Now that the review is out of the way, here is something interesting this album brings up. On "Empty Pages" it sounds like in the back center of the mix one can hear what sounds like Winwood's initial guiding track on electric piano for the song. This brings up a couple of questions - 1) How often to groups leave the backing tracks in the final product?, and 2) With Winwood doing so much on this album, in what order did he lay down the tracks for each song? In terms of the first question - I would say not very often. There is one ELP song where it sounds like Lake never bothered to put in a real guitar solo, and I remember reading about some Dave Davies track where he did the same. Of course, that's not counting cases where the group ran out of time or money to re-do tracks - like the infamous "cello, cello, cello" vocals on the Who's "A Quick One" which were meant to be replaced by cellos, or the Yardbirds' Little Games which suffers from half-assed production almost all the way through. Verdict: Probably not very often. For the second question, from a purely speculative standpoint I'd say Winwood laid down an initial rhythm keyboard track first, maybe with Capaldi drumming, and then bass (also maybe with Capaldi drumming) and then real keyboard parts, instruments that solo (i.e. guitar) and then vocals. But what the hell do I know.
to the Canteen (1971), **1/2
For complicated reasons, this album was culled from a brief series of live dates in mid 1971. This is Traffic's dream team lineup - Mason joined them for a brief period, Winwood, Wood, Capaldi, plus bassist Ric Grech, drummer Jim Gordon, and percussionist Reebop Kwaku Baah. The first side focuses on Mason, and opens with a fun version of Last Exit's "Medicated Goo". Half of the side is given over to two of Mason's solo tracks from Alone Together - "Sad and Deep as You" and "Shouldn't Have Took More Than You Gave," where he brings out some good wah-wah leads effectively. The former sounds as if it would have fit in perfectly with John Barleycorn - a sparse melancholy folk song that Wood's flute embellishes wonderfully. The band doesn't sound under-rehearsed, but whenever the band decides to loosen things up, nobody steps forward (there's an odd gap at the end of "40,000 Headmen" where the band is just coasting, until Mason brings the song to a close). This is especially a problem on the back side, which is given over to long versions of "Dear Mr. Fantasy" and Winwood's old Spencer Davis tune "Gimme Some Lovin'". This performance of "Dear Mr. Fantasy" is provides a direct comparison between Winwood's and Mason's guitar styles--Mason is rather precise, with comfortable, sharp blues lines, while Winwood is more emotion than technique--but not much else. "Gimme Some Lovin'" was a hit because of Winwood's gutsy soul vocals domineering organ parts and punchy beat. The attempting to convert it to a jam on this album undermines that, and is met with little enthusiasm from both the band and the audience, and it never takes off. Overall, the album's sound is tolerable, with the vocals fading in and out periodically, and a Union Standard three percussionists (Gordon, Capaldi and Kwaku Baah), but it is a nice suggestion of what might have been if Mason stayed with them. Produced by Winwood and Island Records head Chris Blackwell.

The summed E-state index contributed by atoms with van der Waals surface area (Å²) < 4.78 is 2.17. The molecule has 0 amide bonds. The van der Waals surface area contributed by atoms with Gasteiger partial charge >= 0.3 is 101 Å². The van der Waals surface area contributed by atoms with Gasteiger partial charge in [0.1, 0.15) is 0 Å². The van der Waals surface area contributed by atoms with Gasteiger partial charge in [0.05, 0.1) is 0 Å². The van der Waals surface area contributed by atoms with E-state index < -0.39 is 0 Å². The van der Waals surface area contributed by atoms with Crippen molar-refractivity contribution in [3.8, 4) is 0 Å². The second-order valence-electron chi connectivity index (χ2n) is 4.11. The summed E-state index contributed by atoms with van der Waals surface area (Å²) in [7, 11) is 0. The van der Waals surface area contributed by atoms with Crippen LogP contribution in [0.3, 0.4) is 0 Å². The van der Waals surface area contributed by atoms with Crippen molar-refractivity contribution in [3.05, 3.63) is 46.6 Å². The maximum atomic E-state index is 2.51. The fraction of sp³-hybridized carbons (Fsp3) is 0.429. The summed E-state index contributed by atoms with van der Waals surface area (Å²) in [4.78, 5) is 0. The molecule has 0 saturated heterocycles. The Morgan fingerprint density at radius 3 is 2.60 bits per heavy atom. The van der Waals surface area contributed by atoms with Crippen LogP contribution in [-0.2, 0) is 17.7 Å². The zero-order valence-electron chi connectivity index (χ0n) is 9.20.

Interesting side note: The album doesn't say Traffic anywhere, instead being credited to the musicians. How often does that happen? Yet, the Traffic emblem is clearly visible on the back cover. Off the top of my head, I can only think of this happening one other time - when Yes split into warring factions in the 1980s.
Capaldi: Oh How We Danced (1971), **1/2
It's always good to have standards. For example, there is an official measure of a kilogram (in the form of a metal cylinder) kept by the International Bureau of Weights and Measures in France. If you need a definition of average for records, this album probably fills the bill. Jim Capaldi was a capable lyricist, usually in the anguish and love arenas, and had been a decent drummer before quitting that role in Traffic, but here we meet somebody new - Jim Capaldi the crooner. He's not a crooner in that he's doing old Sinatra standards, but for the more practical reason that his voice, while warm and friendly when used gently, does not really hold up under excitement or stress ("Anniversary Song"). That's pretty much all Capaldi is doing on this album. Granted, his material is for the most part self-penned (Mason gets one co-write), but none of it is overwhelmingly good. I don't think it would take much to do what he did, write a bunch of OK songs, then go down to Muscle Shoals and hire the studio musicians to play your songs, or rope your friends into backing you. Certainly there are a pair of genuinely good tracks (the friendly soul of "Evie", and the clap-along "Open Your Heart" which is essentially a Traffic recording) and a nice R&B/blues feel to the music ("Love is All You Can Try", "Don't Be a Hero", but most of it doesn't rise above the OK level ('Last Day of Dawn" might be about a congenital heart defect, for one). Capaldi's material could have been elevated with some nice playing, but aside from a few throw-away solos by Mason or Free guitarist Kossoff, it's just one big rhythm section. At least there a couple of B-grade stars that make an appearance - ex-Move bassist Trevor Burton and Spooky Tooth drummer Mike Kellie for one track. More than a vanity album, but nothing essential or particularly interesting. Produced by Capaldi and Chris Blackwell.